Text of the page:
I began the project of reconfiguring the course by enlisting the help of MIIETL (McMaster Institute for Innovation and Excellence in Teaching and Learning) in recording the lectures and setting up the class website. With the help of Devon Mordell, (Instructional Designer) and Nicole Khosla (Research Assistant) I used Camtasia, video screen capturing software, to record the lectures, which consisted largely of PowerPoint slides accompanied by me reading a script (though each lecture began with a short clip recorded outside, a feature that seemed important given the subject matter, and that I see potential to develop further). You can view a sample here. I recorded six lectures, which were posted online, interspersed with classroom lectures in alternate weeks. Students accessed the videos through D2L, McMaster’s online learning platform (scripts and slides were posted as well). In the weeks in which I had pre-recorded a lecture, we used class time to focus more on discussion and workshop projects in small groups. You can see some example of the projects here, on the class blog. Though I had initially envisioned a wiki, in which students could actively participate in content provision, concerns about who would mediate and how (time constraints were key here) led me to centralize content provision; students would submit assignments online using McMaster’s learning management platform, and I or a TA would upload them. The process of preparing this material was more time-consuming than I imagined. The planning began in April, and online components were ready just in time for classes in September.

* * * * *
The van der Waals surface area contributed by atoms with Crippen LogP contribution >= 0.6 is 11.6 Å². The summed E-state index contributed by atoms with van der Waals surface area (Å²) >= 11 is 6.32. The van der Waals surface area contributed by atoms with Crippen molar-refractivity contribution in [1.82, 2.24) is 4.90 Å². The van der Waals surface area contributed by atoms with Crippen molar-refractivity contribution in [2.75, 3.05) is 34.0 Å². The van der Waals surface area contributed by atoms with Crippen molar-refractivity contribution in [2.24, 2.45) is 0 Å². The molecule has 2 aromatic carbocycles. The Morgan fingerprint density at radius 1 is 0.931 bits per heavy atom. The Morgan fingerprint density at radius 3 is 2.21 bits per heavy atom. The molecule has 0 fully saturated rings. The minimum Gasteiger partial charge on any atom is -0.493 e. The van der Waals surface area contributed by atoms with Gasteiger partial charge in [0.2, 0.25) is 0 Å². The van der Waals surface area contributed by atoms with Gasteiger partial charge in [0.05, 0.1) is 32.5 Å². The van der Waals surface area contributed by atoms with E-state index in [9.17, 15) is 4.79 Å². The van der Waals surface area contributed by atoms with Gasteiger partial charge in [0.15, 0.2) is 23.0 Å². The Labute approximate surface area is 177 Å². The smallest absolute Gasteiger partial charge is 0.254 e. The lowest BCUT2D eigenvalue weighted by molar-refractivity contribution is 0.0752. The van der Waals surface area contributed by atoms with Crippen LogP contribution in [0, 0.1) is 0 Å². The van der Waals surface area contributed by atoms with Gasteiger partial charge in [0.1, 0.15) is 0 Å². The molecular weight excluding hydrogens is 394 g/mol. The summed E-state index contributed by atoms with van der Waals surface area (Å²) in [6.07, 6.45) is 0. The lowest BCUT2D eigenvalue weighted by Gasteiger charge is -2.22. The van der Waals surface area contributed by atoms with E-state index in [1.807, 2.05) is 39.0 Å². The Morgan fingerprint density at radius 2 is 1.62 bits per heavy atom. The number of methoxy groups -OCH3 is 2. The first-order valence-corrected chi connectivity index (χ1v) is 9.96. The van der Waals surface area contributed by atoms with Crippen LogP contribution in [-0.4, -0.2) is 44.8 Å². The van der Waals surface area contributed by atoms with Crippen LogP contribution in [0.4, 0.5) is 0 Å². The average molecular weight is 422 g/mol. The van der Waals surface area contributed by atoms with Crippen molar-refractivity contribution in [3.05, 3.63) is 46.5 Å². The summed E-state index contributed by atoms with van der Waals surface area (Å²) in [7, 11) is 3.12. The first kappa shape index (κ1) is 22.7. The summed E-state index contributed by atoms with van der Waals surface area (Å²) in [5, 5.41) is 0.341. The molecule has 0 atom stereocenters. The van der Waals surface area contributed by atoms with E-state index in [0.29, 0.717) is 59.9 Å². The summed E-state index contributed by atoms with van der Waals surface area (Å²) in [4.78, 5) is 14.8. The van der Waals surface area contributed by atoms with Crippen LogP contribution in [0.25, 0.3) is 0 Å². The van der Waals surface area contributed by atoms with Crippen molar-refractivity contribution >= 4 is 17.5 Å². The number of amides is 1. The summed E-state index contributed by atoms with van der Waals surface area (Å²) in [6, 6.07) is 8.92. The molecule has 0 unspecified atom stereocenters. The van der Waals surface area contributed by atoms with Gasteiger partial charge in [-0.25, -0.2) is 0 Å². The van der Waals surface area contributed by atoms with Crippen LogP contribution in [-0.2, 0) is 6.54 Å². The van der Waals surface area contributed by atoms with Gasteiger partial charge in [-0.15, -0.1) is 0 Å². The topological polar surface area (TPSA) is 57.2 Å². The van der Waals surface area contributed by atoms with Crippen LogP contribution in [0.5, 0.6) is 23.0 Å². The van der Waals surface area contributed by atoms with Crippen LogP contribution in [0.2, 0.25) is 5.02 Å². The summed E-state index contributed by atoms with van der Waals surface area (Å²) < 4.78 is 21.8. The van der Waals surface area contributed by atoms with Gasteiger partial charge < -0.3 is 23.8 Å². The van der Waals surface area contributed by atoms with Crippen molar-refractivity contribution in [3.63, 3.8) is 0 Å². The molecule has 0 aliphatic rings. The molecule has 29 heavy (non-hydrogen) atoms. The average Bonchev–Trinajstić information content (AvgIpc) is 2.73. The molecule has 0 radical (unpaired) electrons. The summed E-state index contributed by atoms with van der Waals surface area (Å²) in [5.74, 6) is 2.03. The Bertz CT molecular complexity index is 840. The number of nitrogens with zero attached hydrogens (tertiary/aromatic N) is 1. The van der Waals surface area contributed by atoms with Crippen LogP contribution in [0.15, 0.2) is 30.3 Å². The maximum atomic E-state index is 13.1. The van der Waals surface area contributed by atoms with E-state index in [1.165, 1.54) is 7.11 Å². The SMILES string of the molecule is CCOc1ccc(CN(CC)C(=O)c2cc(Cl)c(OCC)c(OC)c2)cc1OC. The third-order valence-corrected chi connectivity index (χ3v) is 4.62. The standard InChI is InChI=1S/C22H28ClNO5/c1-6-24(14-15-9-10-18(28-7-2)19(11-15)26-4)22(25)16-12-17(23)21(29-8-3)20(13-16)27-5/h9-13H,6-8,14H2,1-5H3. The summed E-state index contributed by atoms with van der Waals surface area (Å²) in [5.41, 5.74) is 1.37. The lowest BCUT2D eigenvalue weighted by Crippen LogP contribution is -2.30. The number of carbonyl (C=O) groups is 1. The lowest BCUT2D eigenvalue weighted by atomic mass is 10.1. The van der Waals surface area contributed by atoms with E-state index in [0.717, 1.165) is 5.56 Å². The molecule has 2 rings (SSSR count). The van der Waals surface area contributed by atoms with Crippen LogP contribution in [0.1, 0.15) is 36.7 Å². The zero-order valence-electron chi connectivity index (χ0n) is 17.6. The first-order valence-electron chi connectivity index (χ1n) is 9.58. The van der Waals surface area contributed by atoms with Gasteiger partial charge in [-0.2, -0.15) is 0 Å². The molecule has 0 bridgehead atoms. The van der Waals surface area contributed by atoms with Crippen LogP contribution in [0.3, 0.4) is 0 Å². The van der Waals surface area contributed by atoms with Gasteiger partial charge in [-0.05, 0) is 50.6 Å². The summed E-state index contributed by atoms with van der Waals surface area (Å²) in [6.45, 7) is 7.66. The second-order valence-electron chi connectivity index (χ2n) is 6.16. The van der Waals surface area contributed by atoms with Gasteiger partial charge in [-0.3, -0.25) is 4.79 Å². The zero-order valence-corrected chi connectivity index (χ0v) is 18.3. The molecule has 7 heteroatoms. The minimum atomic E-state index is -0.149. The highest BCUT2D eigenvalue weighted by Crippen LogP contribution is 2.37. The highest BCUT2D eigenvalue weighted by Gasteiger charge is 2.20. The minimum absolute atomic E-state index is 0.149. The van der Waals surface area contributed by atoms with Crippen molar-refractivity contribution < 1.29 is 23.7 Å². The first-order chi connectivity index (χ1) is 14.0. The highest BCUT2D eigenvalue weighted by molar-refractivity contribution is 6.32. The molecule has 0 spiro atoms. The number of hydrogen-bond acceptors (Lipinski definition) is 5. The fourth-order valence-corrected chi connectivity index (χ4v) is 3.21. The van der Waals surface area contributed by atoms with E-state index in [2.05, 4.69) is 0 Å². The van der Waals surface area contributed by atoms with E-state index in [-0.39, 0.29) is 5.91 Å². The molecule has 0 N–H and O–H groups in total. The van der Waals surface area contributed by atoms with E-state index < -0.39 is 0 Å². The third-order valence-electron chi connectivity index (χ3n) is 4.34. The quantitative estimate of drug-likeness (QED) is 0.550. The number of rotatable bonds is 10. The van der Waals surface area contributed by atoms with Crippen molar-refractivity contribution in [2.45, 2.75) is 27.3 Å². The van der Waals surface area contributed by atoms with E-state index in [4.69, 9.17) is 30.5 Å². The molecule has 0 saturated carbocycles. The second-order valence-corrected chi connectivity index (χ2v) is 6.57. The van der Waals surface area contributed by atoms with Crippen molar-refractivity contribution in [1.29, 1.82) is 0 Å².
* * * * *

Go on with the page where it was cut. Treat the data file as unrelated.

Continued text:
Challenges